When I visit a grower or retailer, they often ask me what’s new. I have spent many years staying on top of all the new items breeders have introduced, so I am supposed to know what is new. Most of the time, however, it is the other way around. I am asking them what’s new. That growers are producing thousands of varieties and retailers have them on the bench, tells me that either I am getting older and more senile, or there are simply too many new things for one person to keep up with. I choose the latter.
New annuals fly into the market every year, but the trialing protocols for new annuals are well-established. There is only a handful of large annual breeders, and they routinely send out new material to trial grounds across the country. Keeping my hand in the annuals game is challenging, but not impossible.
On the other hand, staying abreast of new perennials is a struggle. There are many more small perennial breeders, and they cannot afford, or are not interested in, sending plants out and waiting for the three years it takes to determine the performance of a perennial. They just seem to appear.
However, as challenging as staying up-to-date is, and as many difficulties as there are in seeing trials across the country, great plants find their way to the top. At least to my top.
So here are a few of my favorites from 2014. They are not necessarily the newest, but are without a doubt, some of the finest performers.
• Angelonia: I am recommending some of the Archangel series, particularly ‘Archangel Dark Rose’ and ‘Archangel Dark Purple.’ Also, the Sungelonia series, particularly ‘Sungelonia Blue.’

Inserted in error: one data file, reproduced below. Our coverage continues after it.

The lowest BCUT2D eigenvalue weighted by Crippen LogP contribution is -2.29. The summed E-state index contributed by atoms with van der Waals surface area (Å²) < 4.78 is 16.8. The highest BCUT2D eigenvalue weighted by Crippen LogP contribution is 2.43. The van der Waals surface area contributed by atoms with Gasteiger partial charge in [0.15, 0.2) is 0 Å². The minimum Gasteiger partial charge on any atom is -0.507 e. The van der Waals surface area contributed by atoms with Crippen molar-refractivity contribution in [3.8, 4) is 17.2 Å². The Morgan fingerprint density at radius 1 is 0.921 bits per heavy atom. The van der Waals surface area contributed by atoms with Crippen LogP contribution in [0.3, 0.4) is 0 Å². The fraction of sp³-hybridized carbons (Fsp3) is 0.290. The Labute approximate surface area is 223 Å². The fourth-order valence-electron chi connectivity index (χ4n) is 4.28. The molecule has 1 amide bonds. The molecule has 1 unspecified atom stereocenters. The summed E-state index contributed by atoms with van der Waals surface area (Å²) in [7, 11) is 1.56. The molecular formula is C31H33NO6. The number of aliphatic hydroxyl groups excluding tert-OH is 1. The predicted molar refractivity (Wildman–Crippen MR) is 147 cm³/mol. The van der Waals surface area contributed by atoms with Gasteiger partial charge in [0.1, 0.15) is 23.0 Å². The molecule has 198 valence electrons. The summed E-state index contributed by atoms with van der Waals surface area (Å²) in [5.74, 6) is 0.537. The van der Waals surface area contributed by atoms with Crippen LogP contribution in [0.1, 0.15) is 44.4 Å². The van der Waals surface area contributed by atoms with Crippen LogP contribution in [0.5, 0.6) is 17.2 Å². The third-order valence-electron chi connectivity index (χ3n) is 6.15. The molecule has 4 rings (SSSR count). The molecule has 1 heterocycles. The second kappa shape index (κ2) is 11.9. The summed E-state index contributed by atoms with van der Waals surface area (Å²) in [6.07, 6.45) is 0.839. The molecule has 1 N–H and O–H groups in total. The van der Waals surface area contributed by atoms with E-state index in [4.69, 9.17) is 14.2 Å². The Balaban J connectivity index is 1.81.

• Caladiums: Still overlooked, but some exceptional ones worth considering are ‘Summer Breeze’ and ‘Blushing Bride.’
• Digiplexis: I have tried my best to ignore this plant, but people love it when it is in flower. It will be an annual in much of the country, but the Illumination series has been a good start, namely ‘Illumination Flame’ and ‘Apricot.’
• New Guinea Impatiens: I liked what I saw in the Ruffles series, particularly ‘Ruffles Red.’ The Bounce series should also sell well. I like the performance of ‘Bounce Red.’
• Otomeria: Nobody knows this plant. It looks like a cross between verbena and pentas. For excellent performance, I love ‘O’Premiera Pink,’ but the red is also eye-catching. Fabulously overlooked!
• Taro (alocasia): The tropical look will not go away. Taro is highly functional in landscapes and containers. ‘Mojito’ and ‘Mayan Mask’ are not among the newest introductions, but they keep me coming back for another look.
• Carex: I have little doubt that carex will continue to soar in popularity. There are so many from which to choose. I pick ‘Evergold’ as one ready to take off.
• Epimedium: I add this because it has been ignored for so long, and it is time to give this plant its due. I see it for sale from many more growers than ever before, so numbers are available. The varieties are all good. Start with a couple and get the finest shade groundcover on the maket today.
• Heucherella: There are now dozens from which to choose. My eyes keep resting on the Falls series, particularly ‘Sunrise Falls’ and ‘Redstone Falls.’ I also feel ‘Solar Power’ should be on everyones list.
• Panicum: It is impossible not to offer switch grass. Be sure you have ordered ‘Northwind,’ the Perennial Plant Association’s Plant of the Year. Another excellent choice is ‘Cape Breeze.’
• Schizachyrium: ‘Little Bluestem’ is one of our finest native grasses, and ‘Standing Ovation’ is one of the best.
So there you have it — some Armitage choices I’d like to see offered by growers, brokers and retailers in 2015.